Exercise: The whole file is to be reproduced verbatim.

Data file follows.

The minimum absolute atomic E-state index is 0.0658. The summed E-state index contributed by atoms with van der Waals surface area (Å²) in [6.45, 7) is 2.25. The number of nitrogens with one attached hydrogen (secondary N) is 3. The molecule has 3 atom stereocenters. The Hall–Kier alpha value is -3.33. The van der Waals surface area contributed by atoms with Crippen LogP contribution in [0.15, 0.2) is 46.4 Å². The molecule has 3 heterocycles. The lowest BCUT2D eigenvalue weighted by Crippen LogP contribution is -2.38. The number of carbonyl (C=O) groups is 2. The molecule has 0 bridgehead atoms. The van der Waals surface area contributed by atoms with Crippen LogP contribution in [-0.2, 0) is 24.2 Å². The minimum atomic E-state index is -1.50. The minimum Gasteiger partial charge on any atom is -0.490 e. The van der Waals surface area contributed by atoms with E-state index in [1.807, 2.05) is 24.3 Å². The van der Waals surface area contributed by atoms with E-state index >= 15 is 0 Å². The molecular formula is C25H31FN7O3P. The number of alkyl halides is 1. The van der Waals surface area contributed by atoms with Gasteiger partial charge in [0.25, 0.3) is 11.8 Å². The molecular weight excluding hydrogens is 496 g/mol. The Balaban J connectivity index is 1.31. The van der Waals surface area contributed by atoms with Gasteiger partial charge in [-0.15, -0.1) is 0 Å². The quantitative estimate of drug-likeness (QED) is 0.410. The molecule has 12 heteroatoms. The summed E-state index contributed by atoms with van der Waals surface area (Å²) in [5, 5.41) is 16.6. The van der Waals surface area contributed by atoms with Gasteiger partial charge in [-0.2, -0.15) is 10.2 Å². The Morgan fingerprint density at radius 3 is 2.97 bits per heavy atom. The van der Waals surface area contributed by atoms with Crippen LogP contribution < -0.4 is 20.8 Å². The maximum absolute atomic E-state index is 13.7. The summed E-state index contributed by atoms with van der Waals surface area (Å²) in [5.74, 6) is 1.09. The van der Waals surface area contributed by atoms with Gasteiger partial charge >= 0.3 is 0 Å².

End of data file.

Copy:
The minimum absolute atomic E-state index is 0.0658. The summed E-state index contributed by atoms with van der Waals surface area (Å²) in [6.45, 7) is 2.25. The number of nitrogens with one attached hydrogen (secondary N) is 3. The molecule has 3 atom stereocenters. The Hall–Kier alpha value is -3.33. The van der Waals surface area contributed by atoms with Crippen LogP contribution in [0.15, 0.2) is 46.4 Å². The molecule has 3 heterocycles. The lowest BCUT2D eigenvalue weighted by Crippen LogP contribution is -2.38. The number of carbonyl (C=O) groups is 2. The molecule has 0 bridgehead atoms. The van der Waals surface area contributed by atoms with Crippen LogP contribution in [-0.2, 0) is 24.2 Å². The minimum atomic E-state index is -1.50. The minimum Gasteiger partial charge on any atom is -0.490 e. The van der Waals surface area contributed by atoms with E-state index in [1.807, 2.05) is 24.3 Å². The van der Waals surface area contributed by atoms with E-state index >= 15 is 0 Å². The molecular formula is C25H31FN7O3P. The number of alkyl halides is 1. The van der Waals surface area contributed by atoms with Gasteiger partial charge in [0.25, 0.3) is 11.8 Å². The molecular weight excluding hydrogens is 496 g/mol. The Balaban J connectivity index is 1.31. The van der Waals surface area contributed by atoms with Gasteiger partial charge in [-0.15, -0.1) is 0 Å². The quantitative estimate of drug-likeness (QED) is 0.410. The molecule has 12 heteroatoms. The summed E-state index contributed by atoms with van der Waals surface area (Å²) in [5, 5.41) is 16.6. The van der Waals surface area contributed by atoms with Gasteiger partial charge in [-0.2, -0.15) is 10.2 Å². The Morgan fingerprint density at radius 3 is 2.97 bits per heavy atom. The van der Waals surface area contributed by atoms with Crippen LogP contribution < -0.4 is 20.8 Å². The maximum absolute atomic E-state index is 13.7. The summed E-state index contributed by atoms with van der Waals surface area (Å²) in [5.74, 6) is 1.09. The van der Waals surface area contributed by atoms with Gasteiger partial charge >= 0.3 is 0 Å².